I never really consciously thought about my hands or what they were doing on a daily basis until I arrived in Nepal. How many of us do really? Well, I knew I was right-handed and wore watches on my left hand like everyone else, but that’s where the distinction ended for me. How I used them (to drive, eat, carry things, etc) was simple a matter of what needed to be done and which hand was simply closer.
Turns out which hand you use in Nepali culture is kind of a big deal. You don’t want to use the wrong hand or it might offend the more traditional Nepalis who hold certain beliefs towards each hand.
Basically, the left hand is considered “polluted” and you should be careful not to offer it to someone as it would be taken as an insult. Maybe the easiest way to understand why comes from the fact that most Nepalis do not use toilet paper or tissues (which they find unhygenic) so that’s where the left hand comes in for – you know – washing certain body parts with. So naturally, there’s a sanitary association there for why you wouldn’t want to do important or social things with it.
The right hand is the one you should use to give someone something with, to pay or to receive with. Lightly touching your right elbow with your left hand while giving or receiving with your right hand gives the act a higher value. It shows a humbleness and respect towards the other person. This is similar to the Nepali use of “Namaskar” instead of “Namaste” when addressing elders or people of high respect.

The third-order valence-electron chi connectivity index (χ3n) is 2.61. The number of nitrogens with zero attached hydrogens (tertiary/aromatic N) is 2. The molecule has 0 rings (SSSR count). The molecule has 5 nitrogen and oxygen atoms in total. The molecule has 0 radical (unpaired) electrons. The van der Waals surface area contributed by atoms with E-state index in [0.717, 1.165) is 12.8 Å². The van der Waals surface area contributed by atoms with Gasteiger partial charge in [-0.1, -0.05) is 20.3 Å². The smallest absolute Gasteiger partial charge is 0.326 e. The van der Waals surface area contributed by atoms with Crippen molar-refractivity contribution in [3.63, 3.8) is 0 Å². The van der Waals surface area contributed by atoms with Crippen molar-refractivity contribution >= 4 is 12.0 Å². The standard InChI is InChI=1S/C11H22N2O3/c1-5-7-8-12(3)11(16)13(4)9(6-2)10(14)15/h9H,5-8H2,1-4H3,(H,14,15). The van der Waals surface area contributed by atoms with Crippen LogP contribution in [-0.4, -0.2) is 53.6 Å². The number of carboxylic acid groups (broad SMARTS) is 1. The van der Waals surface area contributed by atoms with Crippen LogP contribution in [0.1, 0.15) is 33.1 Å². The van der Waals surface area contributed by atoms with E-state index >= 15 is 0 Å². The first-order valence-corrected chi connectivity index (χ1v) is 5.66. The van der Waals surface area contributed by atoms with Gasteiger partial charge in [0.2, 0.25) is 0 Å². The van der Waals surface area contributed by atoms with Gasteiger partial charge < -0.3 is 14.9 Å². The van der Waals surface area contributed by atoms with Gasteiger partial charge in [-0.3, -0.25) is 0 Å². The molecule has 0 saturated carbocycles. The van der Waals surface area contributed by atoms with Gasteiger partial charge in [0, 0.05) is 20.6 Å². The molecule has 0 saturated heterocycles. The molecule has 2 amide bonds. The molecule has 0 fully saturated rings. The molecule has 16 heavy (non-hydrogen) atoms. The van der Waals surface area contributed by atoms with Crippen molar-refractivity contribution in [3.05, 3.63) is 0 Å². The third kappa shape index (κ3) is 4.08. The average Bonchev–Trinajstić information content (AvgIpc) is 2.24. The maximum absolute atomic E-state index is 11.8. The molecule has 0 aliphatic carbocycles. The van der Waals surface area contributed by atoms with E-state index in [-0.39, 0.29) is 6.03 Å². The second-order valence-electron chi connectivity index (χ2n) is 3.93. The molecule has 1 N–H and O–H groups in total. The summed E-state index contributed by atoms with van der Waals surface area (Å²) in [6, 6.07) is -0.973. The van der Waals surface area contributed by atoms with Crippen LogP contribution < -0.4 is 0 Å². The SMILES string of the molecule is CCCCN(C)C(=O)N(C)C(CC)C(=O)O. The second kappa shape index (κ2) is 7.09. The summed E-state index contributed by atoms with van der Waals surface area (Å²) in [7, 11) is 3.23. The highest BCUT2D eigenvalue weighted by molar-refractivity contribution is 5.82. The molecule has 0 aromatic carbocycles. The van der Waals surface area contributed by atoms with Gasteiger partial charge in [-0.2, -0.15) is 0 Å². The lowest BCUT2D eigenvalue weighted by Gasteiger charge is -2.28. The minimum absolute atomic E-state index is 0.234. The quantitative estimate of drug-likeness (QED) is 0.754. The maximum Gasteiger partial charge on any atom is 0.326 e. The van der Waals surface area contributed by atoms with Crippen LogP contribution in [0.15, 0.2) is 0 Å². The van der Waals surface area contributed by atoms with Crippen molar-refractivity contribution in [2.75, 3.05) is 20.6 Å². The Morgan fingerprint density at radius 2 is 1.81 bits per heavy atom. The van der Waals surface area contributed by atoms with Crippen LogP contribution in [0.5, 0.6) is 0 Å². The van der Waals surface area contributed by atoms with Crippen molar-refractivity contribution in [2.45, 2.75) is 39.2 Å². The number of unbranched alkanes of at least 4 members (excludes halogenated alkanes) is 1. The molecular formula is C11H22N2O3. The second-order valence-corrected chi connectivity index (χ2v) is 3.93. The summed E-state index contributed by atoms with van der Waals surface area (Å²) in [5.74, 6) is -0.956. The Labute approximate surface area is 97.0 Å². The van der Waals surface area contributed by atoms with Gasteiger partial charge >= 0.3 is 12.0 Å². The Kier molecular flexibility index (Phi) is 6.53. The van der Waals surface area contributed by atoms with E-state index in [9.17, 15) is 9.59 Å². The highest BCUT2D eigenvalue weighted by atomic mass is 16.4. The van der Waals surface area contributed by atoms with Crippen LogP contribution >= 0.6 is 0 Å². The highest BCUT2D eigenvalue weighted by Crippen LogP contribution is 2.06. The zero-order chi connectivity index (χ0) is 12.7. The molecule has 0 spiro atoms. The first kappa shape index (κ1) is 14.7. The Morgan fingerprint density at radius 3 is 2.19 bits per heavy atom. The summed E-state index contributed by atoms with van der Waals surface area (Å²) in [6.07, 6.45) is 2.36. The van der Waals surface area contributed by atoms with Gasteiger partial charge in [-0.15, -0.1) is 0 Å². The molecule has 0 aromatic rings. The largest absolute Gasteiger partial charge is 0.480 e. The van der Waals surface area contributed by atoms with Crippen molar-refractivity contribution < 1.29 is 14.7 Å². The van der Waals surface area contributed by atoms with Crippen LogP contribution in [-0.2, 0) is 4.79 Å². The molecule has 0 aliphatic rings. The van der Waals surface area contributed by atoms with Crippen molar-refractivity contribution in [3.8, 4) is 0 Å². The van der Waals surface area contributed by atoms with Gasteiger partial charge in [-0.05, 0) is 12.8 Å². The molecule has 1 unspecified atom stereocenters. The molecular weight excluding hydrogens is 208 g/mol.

You also use the right hand there to eat with. It was interesting to see that this consciousness is reflected in other things, such as in painting their nails. I was staying with a family that had two little girls who changed their nail colors almost daily (like most little girls their age) but one day I noticed they never painted the fingers on the right hand. When I asked them why, they explained that they weren’t allowed to by their parents as it was the “clean” hand for eating. Interesting, huh?
Although this custom might sound bizarre to the outsider, it is something to be mindful of while visiting the country. It took me a while to get used to it (hopefully not offending too many locals in the process) but it’s a little thing that the Nepali appreciate even if you are a foreigner.